Lou Vincent "bared his soul" in an English courtroom knowing he would be grilled about cheating, lying and sex with a prostitute.

That is why the evidence of Vincent is so "compelling", according to Sasha Wass QC who summed up the Crowncase against Chris Cairns overnight.

Vincent did not "sugarcoat" in confessing his wrongdoing, said the Crown prosecutor, even when it went far beyond Cairns' alleged involvement.

He admitted receiving 100,000 pounds from match-fixers Varun Gandhi and Nazeem Gulzar - completely unconnected to Cairns - and approached at least four other cricketers to fix games.


"Lou Vincet said he was a despicable human being. He accepted that. He was humble, contrite, he was honest to you. Lou Vincent bared his soul, with nothing to hide and nothing to lose," said Ms Wass.

She invited the jury to compare that description with what Andrew Fitch-Holland called Vincent: devious and manipulative.

"You may think those adjectives are totally at odds with the man you saw in the witness box."

No deal had been done for Vincent to escape prosecution and he received 11 life bans for admitting his role in match-fixing games in the United Kingdom, said Ms Wass.

She said Vincent reported the original approach from the match-fixer Varun Gandhi when he joined the Chandigarh Lions in 2008 and even sent a photograph of his car's registration to security officers.

He immediately told his agent Leanne McGoldrick and Shane Bond, a fellow cricketer, and they both gave evidence to confirm his version of events.

Vincent gave evidence that he also told Cairns, the captain of Chandigarh, but Cairns denied this.

It was at this meeting, said Vincent, which Cairns congratulated him for reporting the approach and recruited him to match-fix.


Vincent's account had a "ring of truth", said Ms Wass as she reminded the jury of his evidence.

He was caught off guard by Cairns' response, she said, but strangely felt a sense of belonging, that he was part of a gang "under Chris' wing".

Vincent was recently diagnosed with depression and "ripe for the plucking", said Ms Wass.

She reminded the jury of Sir Ronnie Flanagan's evidence, the chairman of the Anti Corruption Unit in the International Cricket Council.

He compared those involved with the corruption of cricketers with paedophiles, who groom the vulnerable and manipulate them for their own end.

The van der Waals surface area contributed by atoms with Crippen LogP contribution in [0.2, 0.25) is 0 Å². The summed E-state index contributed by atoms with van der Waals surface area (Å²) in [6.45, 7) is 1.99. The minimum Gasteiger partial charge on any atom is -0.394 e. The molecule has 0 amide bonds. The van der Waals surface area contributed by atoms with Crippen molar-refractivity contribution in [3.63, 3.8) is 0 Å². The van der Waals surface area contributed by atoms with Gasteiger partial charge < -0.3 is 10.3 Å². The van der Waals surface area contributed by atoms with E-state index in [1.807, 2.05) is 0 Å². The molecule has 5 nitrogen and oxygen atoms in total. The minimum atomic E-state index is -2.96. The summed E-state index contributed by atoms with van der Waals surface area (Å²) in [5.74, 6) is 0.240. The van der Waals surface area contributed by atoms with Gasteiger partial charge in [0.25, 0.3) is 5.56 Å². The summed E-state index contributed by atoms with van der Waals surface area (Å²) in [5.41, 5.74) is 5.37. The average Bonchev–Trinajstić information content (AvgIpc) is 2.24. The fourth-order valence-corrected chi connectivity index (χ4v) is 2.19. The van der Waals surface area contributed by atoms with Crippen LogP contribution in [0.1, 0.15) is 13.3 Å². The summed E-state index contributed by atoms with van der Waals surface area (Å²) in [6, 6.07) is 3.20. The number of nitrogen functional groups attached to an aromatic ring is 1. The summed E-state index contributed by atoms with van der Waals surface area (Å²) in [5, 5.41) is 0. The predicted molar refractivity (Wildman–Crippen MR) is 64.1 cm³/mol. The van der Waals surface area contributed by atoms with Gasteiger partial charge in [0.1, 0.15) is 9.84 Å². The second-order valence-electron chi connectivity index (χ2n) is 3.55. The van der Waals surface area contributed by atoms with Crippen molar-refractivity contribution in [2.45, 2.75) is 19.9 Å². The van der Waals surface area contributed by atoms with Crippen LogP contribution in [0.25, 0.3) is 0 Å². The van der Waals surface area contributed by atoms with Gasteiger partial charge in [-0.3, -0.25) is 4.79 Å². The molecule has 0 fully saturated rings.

And it was Chris Cairns who lured Vincent into the murky world of matchfixing, said Ms Wass.

The defence barristers for Cairns have suggested Vincent concocted his evidence in order to give up the "scalp" of Cairns in order to save himself.

But Ms Wass pointed out Vincent told others about the allegations involving Cairns and match-fixing several years before he confessed to investigators.

He had "poured out his heart" to two friends, Phil Hayes and Steve Pearson about how Cairns had lured him into the murky world of matchfixing.

Vincent also tearfully called his wife Ellie Riley about how he "stuffed up" a fix for Cairns during an Indian Cricket League match in April 2008, when he mistakenly scored a six and a four.

These confessions do not make sense, said Ms Wass, if Vincent had to come up with a "scalp" when he realized he was going to be caught in 2013.

"It's unlikely he would have cooked up this plan to stitch up Chris Cairns in 2008 and spent five years working out how to bring his downfall," said Ms Wass.

After he "stuffed up" the fix in the ICL, she said Cairns was livid with Vincent for costing him so much money and told him to "f*** off".

But Cairns approached him a few months later to fix a game for Lancashire, according to Vincent, at a meeting at a petrol station seen by an international cricket umpire.

Cairns told the jury the meeting was just a social catch-up.

Ms Wass reminded the jury of comments made by Cairns' barrister Orlando Pownall WC during cross-examination of Vincent, where he seemed hurt by the suggestion the cricketers were not friends.

Vincent said Cairns had been to his wedding, to which Mr Pownall replied "but you didn't go to his".

"They were not friends," said Ms Wass, "Lou Vincent was there to be used."

"He was like a needy child having been scolded, was pathetically grateful to be treated with kindness again."

And desperate to earn back Cairns' approval, said Ms Wass, Vincent agreed to underperform in his next match for Lancashire. He scored just one run
Vincent also approached his batting partner, Mal Loye, to underperform in the same game, allegedly on the instructions of Cairns.

Loye, who had earlier played with Vincent for the Auckland Aces, was called as a witness by the defence but Ms Wass said the cricketer strengthened the Crown case.

She said Loye was so shocked by the corrupt approach that he didn't turn down the approach -similar to how Brendon McCullum reacted to the alleged approach from Cairns.

And like McCullum, Loye did not report the approach to the authorities, which Ms Wass said "put to bed" the assertions made by the defence lawyers about McCullum's reluctance in reporting Cairns.

There was a warning from the Crown prosecutor to treat Vincent's evidence with care.
"But that does not mean you should ignore it. The world is full of people who fell from grace."